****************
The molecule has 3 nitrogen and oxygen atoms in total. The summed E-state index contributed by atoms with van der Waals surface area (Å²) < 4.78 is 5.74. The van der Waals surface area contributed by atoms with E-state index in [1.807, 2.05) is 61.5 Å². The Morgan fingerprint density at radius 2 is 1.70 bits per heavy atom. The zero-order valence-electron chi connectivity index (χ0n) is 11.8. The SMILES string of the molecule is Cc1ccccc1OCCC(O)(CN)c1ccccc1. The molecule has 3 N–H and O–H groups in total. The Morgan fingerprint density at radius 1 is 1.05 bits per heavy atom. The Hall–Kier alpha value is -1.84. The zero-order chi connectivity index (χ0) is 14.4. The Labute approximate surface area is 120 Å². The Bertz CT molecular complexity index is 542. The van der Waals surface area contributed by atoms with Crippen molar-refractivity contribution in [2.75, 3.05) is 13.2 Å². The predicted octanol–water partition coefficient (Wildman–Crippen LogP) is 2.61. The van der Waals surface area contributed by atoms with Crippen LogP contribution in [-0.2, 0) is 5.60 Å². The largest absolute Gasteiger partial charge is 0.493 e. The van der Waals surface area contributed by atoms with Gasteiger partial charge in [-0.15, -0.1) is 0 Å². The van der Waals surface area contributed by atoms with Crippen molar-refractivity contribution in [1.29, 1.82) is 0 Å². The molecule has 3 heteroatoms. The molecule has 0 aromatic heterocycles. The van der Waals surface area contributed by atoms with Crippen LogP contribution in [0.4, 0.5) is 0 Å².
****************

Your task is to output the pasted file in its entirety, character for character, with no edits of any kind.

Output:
The molecule has 3 nitrogen and oxygen atoms in total. The summed E-state index contributed by atoms with van der Waals surface area (Å²) < 4.78 is 5.74. The van der Waals surface area contributed by atoms with E-state index in [1.807, 2.05) is 61.5 Å². The Morgan fingerprint density at radius 2 is 1.70 bits per heavy atom. The zero-order valence-electron chi connectivity index (χ0n) is 11.8. The SMILES string of the molecule is Cc1ccccc1OCCC(O)(CN)c1ccccc1. The molecule has 3 N–H and O–H groups in total. The Morgan fingerprint density at radius 1 is 1.05 bits per heavy atom. The Hall–Kier alpha value is -1.84. The zero-order chi connectivity index (χ0) is 14.4. The Labute approximate surface area is 120 Å². The Bertz CT molecular complexity index is 542. The van der Waals surface area contributed by atoms with Crippen molar-refractivity contribution in [2.75, 3.05) is 13.2 Å². The predicted octanol–water partition coefficient (Wildman–Crippen LogP) is 2.61. The van der Waals surface area contributed by atoms with Crippen LogP contribution in [-0.2, 0) is 5.60 Å². The largest absolute Gasteiger partial charge is 0.493 e. The van der Waals surface area contributed by atoms with Gasteiger partial charge in [-0.15, -0.1) is 0 Å². The van der Waals surface area contributed by atoms with Crippen molar-refractivity contribution in [1.29, 1.82) is 0 Å². The molecule has 3 heteroatoms. The molecule has 0 aromatic heterocycles. The van der Waals surface area contributed by atoms with Crippen LogP contribution in [0.4, 0.5) is 0 Å².